There was an attempt … to make Chilaquiles

One of my favorite groups in Reddit is “There was an attempt”; it chronicles people trying but failing to do something. I thought my unsuccessful attempt to make chilaquiles would be perfect; unfortunately a human must be in the video/picture. Oh well, I can talk about it here.

The first two times I encountered chilaquiles were at Martanne’s Burrito Palace in Flagstaff, Arizona. We first ate them in September 2018 and they were so good we made a trip there again in 2020. Chilaquiles area dish of green (or red) chili on top of some corn tortilla chips with some eggs on top or underneath. When done right, they look like this

Chilaquiles at Martanne’s Burrito Palace – September 2018

or this

Chilaquiles at Martanne’s Burrito Palace – January 2020

So, I’ve had my eye out for a recipe the past few years and found this one in the NY Times cooking section. It features red chili but looked very simple. Here is what their final result looks like; keep this picture in mind.

NY Times Chilaquiles.

The ingredients are simple without a lot of processed foods. The chicken was left over from Samin Nosrat’s buttermilk roasted chicken recipe we prepared the night before.

Chilaquiles ingredients

Simple prep of the fresh ingredients…

I loved that the recipe calls for making your own enchilada-style sauce. First we broil the tomatoes, onion, and garlic.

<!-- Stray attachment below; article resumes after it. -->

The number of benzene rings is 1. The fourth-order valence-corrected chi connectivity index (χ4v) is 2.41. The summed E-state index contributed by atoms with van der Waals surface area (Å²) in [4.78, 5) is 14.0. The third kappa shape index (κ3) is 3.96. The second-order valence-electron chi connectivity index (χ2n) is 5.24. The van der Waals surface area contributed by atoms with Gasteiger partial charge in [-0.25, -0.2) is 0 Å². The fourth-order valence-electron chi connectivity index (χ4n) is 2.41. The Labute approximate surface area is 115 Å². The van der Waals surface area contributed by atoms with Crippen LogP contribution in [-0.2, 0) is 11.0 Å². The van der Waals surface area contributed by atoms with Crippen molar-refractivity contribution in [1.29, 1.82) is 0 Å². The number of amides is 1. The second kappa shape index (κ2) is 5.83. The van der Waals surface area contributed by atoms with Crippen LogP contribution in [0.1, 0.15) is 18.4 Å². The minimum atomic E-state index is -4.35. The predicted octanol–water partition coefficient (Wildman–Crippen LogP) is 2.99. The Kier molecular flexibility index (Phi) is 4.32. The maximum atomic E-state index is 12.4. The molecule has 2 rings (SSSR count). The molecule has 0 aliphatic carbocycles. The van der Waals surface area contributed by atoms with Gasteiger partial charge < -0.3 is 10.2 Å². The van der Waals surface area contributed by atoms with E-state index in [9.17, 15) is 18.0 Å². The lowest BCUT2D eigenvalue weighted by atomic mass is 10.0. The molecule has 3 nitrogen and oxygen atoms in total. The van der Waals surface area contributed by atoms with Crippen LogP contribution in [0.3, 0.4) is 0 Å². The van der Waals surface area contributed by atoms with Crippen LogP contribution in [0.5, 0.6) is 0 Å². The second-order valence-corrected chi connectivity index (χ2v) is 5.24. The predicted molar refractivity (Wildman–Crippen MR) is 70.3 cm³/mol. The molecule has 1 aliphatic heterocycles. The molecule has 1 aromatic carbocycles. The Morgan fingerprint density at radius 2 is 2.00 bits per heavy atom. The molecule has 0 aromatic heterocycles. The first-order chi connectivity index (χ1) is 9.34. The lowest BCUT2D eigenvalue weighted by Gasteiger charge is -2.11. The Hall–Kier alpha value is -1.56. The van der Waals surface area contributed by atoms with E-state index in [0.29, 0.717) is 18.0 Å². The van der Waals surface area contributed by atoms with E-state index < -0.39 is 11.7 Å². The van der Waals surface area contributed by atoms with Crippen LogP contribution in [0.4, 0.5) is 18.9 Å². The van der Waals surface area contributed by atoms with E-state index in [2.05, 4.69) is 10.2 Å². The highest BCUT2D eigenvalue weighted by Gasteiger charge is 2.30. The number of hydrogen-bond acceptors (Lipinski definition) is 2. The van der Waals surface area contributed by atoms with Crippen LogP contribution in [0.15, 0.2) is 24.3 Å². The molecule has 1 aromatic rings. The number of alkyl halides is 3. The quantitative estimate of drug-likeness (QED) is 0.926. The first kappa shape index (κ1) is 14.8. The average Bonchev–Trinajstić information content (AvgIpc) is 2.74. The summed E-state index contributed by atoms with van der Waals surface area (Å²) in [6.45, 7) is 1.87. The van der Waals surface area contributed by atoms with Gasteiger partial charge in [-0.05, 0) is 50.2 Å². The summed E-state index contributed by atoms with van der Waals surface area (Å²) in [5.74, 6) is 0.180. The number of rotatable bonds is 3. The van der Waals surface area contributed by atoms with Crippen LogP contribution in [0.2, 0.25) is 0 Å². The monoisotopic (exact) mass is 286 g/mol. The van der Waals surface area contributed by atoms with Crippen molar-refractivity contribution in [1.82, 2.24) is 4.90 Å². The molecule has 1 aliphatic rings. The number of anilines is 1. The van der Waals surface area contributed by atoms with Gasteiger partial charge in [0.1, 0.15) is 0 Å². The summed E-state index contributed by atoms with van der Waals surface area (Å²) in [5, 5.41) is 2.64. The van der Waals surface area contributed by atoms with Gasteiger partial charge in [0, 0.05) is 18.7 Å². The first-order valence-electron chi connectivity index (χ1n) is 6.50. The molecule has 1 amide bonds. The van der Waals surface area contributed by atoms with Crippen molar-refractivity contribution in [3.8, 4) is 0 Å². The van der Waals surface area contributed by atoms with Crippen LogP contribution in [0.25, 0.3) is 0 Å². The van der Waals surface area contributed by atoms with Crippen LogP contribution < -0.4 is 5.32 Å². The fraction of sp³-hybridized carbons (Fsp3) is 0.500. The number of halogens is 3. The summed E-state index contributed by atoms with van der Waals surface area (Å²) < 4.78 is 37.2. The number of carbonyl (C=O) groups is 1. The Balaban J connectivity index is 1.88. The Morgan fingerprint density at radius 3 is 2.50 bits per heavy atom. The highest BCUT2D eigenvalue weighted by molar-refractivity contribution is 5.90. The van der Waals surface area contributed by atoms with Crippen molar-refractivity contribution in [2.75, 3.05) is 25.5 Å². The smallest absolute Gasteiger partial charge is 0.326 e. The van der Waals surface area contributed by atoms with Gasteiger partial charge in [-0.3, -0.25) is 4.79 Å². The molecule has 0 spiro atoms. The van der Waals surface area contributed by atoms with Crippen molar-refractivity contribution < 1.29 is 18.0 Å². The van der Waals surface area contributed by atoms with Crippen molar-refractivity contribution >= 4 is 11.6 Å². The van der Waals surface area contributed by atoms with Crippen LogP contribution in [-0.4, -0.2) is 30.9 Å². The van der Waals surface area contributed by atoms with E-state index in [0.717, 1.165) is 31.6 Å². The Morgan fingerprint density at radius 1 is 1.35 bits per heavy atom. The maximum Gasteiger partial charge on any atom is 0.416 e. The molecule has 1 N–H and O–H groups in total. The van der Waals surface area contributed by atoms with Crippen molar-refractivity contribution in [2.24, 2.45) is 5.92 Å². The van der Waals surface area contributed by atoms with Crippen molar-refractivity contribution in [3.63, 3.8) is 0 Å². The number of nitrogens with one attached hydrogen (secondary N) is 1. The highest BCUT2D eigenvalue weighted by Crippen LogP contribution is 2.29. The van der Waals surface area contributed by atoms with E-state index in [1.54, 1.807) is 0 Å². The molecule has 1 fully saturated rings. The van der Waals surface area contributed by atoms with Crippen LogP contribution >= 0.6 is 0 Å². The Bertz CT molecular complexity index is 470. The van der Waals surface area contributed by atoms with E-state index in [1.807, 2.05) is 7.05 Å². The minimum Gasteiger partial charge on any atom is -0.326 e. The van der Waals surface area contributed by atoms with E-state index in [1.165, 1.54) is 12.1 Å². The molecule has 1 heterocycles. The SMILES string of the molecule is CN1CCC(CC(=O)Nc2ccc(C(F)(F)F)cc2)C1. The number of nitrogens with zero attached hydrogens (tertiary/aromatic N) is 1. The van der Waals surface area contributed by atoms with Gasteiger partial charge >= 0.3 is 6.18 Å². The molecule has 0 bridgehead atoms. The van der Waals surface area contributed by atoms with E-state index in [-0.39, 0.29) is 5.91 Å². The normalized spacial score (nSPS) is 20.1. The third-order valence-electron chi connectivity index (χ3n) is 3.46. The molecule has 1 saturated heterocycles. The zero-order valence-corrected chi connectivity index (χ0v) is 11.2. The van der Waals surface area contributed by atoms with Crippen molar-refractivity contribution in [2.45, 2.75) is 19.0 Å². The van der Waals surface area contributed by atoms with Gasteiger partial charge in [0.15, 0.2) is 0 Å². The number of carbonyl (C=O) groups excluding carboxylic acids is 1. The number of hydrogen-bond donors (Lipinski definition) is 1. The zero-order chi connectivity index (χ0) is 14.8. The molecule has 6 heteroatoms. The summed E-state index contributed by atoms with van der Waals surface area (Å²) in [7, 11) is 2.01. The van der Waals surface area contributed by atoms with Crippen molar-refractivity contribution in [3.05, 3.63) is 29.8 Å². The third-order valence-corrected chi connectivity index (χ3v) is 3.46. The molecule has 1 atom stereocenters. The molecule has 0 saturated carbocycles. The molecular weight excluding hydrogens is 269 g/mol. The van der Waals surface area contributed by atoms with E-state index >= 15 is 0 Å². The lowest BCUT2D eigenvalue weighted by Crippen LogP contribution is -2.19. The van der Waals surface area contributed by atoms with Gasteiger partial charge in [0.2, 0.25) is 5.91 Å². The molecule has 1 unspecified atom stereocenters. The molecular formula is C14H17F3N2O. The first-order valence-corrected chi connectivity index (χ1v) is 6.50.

Tomatoes, onion, jalapeño, and garlic ready for broiling
Vegetables after getting their char on.

While the vegetables roast under the broiler, we steep the stemmed and seeded (mostly) dried chilis in chicken broth.

Dried chilis starting to steep in chicken broth.

It gets very dark.

Fully steeped dried chilis.

It all goes into the blender for a spin.

Broiled vegetables soon to be joined by the chili “tea”.

After the spin.

Enchilada-style sauce ready for chilaquiles.

It smelled delicious in the kitchen at this point. We mix the some of the sauce with our tortilla chips.

Sauced tortilla chips

I also mixed the chicken with the rest of the sauce. Put the chips on the sheet pan, top with the chicken/sauce mixture and roast for a few minutes to get everything warmed through. It smelled good, but when I pulled it out of the oven it looked nothing like the NY Times recipe. Compare with the third picture in this post.

Um, Chilaquiles?

True, the NY Times recipe picture has the dish topped with radish, onion, and what-not on the sheet while I waited until we dished it up.

Chilaquiles for dinner

It looks better here, but while the sauce was good, the dish just didn’t work. The biggest problem was that the tortilla chips became mushy and it was more like polenta – which is fine, but definitely not what I was going for.

Normally after having roast chicken for dinner one night we make chicken enchiladas the next night; we thought chilaquiles might be less fattening since we don’t overload it with cheese. Next time we’ll just go with enchiladas – who knows I might even blog about it since they are very good.

So, what to do to scratch my chilaquiles? I think next time, I’ll start with chili verde – either this pressure cooker recipe or maybe this Dutch oven version. Then just put it on top of some non-sauce tortilla chips and cover with shredded cheese.

Rating: ; a lowly 2 stars; there isn’t anything I can think of that would rescue this particular dish. The delicious sauce saves it from dropping to 1 star. That sauce may come in handy in the future.

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